Mirko got an array of integers for his birthday from his grandmother Norma. As any other kid, he was hoping for some money, but got an array. Luckily, in his town there is a pawn shop that buys up arrays. The cost of an array of integers is ~min \times max \times L~ kunas, where ~min~ is the minimal integer in the array, ~max~ is the maximal and ~L~ is the array length. Mirko is going to sell a subsequence of consecutive numbers from his array. He calculated the average price of all such subsequences.
In order to check his result, he wants you to do the same. He will be pleased with only the last 9 digits of the sum of all prices, so you don't need to bother with large and real numbers.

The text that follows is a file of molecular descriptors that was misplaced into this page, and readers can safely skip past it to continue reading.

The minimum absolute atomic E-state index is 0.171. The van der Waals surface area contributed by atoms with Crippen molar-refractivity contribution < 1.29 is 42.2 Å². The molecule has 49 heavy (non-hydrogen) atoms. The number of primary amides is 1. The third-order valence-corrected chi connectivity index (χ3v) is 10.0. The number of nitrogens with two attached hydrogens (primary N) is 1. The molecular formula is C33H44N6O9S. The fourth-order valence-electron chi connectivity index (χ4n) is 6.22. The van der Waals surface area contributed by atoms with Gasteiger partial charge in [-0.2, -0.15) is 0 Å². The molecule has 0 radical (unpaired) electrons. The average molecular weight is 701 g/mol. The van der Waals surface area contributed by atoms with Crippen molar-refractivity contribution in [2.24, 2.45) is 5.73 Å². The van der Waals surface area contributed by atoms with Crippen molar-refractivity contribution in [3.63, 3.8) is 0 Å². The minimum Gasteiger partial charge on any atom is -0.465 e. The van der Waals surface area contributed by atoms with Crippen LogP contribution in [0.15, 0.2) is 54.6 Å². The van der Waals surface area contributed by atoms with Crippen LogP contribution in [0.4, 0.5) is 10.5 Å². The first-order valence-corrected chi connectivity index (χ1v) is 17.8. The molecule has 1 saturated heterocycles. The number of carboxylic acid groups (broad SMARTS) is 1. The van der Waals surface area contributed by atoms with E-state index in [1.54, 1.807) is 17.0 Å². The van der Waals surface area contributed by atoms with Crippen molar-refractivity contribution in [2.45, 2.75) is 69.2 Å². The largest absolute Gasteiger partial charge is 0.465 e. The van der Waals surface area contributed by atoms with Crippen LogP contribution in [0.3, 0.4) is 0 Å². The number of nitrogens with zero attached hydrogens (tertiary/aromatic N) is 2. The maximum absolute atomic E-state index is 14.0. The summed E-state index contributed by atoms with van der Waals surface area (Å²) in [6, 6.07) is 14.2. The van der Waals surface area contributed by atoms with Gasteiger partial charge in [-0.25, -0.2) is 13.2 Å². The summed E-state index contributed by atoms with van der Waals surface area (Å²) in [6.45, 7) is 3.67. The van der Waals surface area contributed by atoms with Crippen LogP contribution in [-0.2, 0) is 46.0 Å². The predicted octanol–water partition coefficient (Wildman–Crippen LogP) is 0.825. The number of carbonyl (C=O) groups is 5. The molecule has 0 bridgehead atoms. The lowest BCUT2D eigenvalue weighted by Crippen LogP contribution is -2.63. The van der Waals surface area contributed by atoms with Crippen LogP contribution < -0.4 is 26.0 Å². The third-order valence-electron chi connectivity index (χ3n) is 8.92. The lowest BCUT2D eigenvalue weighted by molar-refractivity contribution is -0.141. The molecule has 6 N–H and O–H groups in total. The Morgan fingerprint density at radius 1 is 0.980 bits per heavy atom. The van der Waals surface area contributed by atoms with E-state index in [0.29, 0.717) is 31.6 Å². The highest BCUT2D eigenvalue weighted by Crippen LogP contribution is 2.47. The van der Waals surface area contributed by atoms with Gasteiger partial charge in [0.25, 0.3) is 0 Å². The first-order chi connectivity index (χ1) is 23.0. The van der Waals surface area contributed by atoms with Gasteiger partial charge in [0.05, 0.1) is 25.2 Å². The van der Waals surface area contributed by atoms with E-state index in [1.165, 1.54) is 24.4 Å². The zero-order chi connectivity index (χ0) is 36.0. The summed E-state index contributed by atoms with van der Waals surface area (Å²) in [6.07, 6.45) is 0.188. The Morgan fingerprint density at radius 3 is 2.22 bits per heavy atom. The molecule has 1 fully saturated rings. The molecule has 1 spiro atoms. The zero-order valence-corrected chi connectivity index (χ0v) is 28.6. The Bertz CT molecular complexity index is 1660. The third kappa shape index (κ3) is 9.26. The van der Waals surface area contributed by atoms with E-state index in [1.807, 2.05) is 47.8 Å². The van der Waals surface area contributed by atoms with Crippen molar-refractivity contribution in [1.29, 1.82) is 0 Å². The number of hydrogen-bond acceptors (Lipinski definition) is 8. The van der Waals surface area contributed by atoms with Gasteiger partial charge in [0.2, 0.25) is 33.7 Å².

The first line of input contains an integer ~N~ ~(1 \le N \le 500\,000)~.
Each of the following ~N~ lines contains a member of Mirko's array. The members of the array will be integers from the interval ~[1,10^8]~.
The first and only line of output must contain an integer, the last 9 digits of the required sum from the task. You don't need to output the leading zeroes of that 9-digit number.
In test cases worth 40% of total points, it will hold ~N < 5\,000~.
Sample Input 1
2 1 3
Sample Output 1
Clarification of Output for Sample Input 1
The array consists of two integers, 1 and 3. The possible subsequences Mirko can sell are ~(1)~, ~(3)~ and ~(1,3)~, their prices being 1, 9 and 6, respectively, which is 16 summed up.
Sample Input 2
4 2 4 1 4
Sample Output 2
Clarification of Output for Sample Input 2
The possible subsequences Mirko can sell are ~(2)~, ~(4)~, ~(1)~, ~(4)~, ~(2,4)~, ~(4,1)~, ~(1,4)~, ~(2,4,1)~, ~(4,1,4)~ and ~(2,4,1,4)~. Their prices are 4, 16, 1, 16, 16, 8, 8, 12, 12 and 16, respectively, which is 109 summed up.
Sample Input 3
6 8 1 3 9 7 4
Sample Output 3